Just like plant, capital and people, inter-organisational relationships are key assets to business.
The quality of the connections between companies is becoming as important as the performance of each company and can significantly influence business success (or failure).
Despite this, executives often fail to assess their inter-organisational relationships correctly and consequently fail to exploit the potential competitive advantage that they offer.
They overspend on their basic relationships and starve more important ones of funds. This is because they don’t differentiate well between relationship types and have a poor understanding of the assessment process.
Transactional vs strategic relationships
Relationships can exist in many forms - from contracts, alliances, projects, programmes, partnerships and joint ventures to outsourcing, mergers, acquisitions, R&D coalitions, licensing agreements and networks. But they can all be categorised by one of two relationship types: transactional or strategic.
Organisations need to have a clear understanding of the difference between the terms transactional and strategic, because most will only have a small number of crucial, business-defining relationships which are typically long-term, mutually beneficial, multi-project and often multi-layered and complex. These will be strategic relationships; everything else will be transactional.
It is important to know how to assess and differentiate between strategic and transactional relationship types to maximise both business potential and the use of resources.
High value or strategically relevant?
In a recent study, companies claimed to be measuring their important relationships appropriately, but very few - no more than one in 20 - were able to demonstrate a genuinely close correlation between the rationale for their measurement approach and the type of relationship assessed. As a consequence, around half were wasting money.
The study revealed that many senior executives were unable to separate high value/financial importance from strategic relevance. This meant that they used the same assessment approach for every relationship, limiting their ability to manage either type of relationship – transactional or strategic - to its greatest advantage.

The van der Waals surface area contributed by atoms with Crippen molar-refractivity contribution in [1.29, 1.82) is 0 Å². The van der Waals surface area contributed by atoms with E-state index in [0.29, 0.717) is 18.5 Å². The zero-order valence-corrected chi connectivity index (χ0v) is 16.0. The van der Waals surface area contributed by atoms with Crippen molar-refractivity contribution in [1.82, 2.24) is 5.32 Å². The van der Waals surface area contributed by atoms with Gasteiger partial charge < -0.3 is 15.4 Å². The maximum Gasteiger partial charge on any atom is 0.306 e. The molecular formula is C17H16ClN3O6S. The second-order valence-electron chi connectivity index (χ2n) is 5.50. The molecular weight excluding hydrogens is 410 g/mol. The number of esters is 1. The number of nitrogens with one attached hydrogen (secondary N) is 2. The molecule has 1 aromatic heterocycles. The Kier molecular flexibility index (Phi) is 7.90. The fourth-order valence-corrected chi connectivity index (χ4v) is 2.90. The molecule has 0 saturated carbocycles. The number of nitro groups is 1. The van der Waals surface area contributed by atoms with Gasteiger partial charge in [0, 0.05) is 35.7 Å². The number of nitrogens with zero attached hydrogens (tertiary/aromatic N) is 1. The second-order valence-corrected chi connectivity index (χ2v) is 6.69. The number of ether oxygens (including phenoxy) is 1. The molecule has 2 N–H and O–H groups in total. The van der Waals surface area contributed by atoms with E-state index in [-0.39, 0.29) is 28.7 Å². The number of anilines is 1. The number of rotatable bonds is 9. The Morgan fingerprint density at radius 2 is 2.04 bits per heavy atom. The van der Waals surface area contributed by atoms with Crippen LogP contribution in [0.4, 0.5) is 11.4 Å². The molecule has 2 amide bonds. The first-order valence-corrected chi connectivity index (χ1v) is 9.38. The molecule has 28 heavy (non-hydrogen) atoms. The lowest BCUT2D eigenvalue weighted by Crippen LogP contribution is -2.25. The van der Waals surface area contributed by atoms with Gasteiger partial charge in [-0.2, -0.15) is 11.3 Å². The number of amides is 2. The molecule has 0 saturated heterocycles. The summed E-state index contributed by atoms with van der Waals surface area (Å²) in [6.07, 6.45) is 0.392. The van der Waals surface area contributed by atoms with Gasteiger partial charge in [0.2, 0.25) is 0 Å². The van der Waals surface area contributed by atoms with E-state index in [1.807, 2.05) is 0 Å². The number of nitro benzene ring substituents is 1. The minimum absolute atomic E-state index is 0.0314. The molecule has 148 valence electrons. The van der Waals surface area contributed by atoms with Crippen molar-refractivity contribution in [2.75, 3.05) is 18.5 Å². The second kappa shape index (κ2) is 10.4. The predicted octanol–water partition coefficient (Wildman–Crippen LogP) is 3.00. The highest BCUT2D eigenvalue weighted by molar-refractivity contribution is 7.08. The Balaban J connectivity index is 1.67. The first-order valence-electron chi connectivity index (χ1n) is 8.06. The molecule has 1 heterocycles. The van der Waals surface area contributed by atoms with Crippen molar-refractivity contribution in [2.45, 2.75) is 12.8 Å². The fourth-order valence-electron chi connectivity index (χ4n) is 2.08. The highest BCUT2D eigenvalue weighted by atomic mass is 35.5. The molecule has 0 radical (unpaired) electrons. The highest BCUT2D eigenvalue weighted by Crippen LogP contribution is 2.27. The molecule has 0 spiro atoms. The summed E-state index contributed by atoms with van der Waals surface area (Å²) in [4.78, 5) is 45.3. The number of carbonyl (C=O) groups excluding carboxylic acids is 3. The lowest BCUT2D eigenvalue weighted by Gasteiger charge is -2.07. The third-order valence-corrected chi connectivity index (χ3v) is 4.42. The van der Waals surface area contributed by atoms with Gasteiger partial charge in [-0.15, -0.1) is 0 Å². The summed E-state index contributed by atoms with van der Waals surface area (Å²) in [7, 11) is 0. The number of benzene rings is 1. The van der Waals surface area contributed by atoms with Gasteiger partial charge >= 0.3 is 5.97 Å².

Three-step approach to assessment
The challenge is to match the assessment approach to the circumstance and optimise the commitment of valuable resources.
Here are three simple steps to help choose an appropriate assessment approach to measure the health of your organisation’s relationships more effectively and maximise the return:
Step 1: Categorise the full suite of relationships
Separate out relationships considered to be strategic from those seen as transactional. The vast majority are likely to be transactional with many, if not all, strategic relationships existing between sister organisations or divisions of the same company. Both types are valid, but not knowing which is which could prove expensive.
Step 2: Work with the transactional relationships
It is neither appropriate nor necessary to measure soft characteristics for contract-centric, transactional relationships. A focus on short-term performance, project progress and safety issues offers the closest match and most economical solution. Separate these out from the others.
Step 3: Work with the strategic relationships
To get the best from strategic relationships, both soft and hard aspects must be measured. Since so many of the softer issues are behaviourally based, both the process used and the metrics employed should reflect the collaborative two-way spirit of the relationship.
It is not the use of a particular approach that distinguishes outstanding practice in measuring the health of inter-organisational relationships, it is the attention given to harmonising a relationship and the assessment approach employed.
This blog is based upon work with Roy Staughton of SHAPE International
Daniel Chicksand teaches on the Operations Management module of the Aston MBA, an intensive programme that immerses students into the principles of strategic thinking in a business context.
The Operations Management module develops your understanding of how your management decisions and the management of resources affect performance. It introduces operations management techniques from around the world, particularly Japanese JIT concepts.
You can study the Aston MBA online. Find out more at www.astonmba.com.
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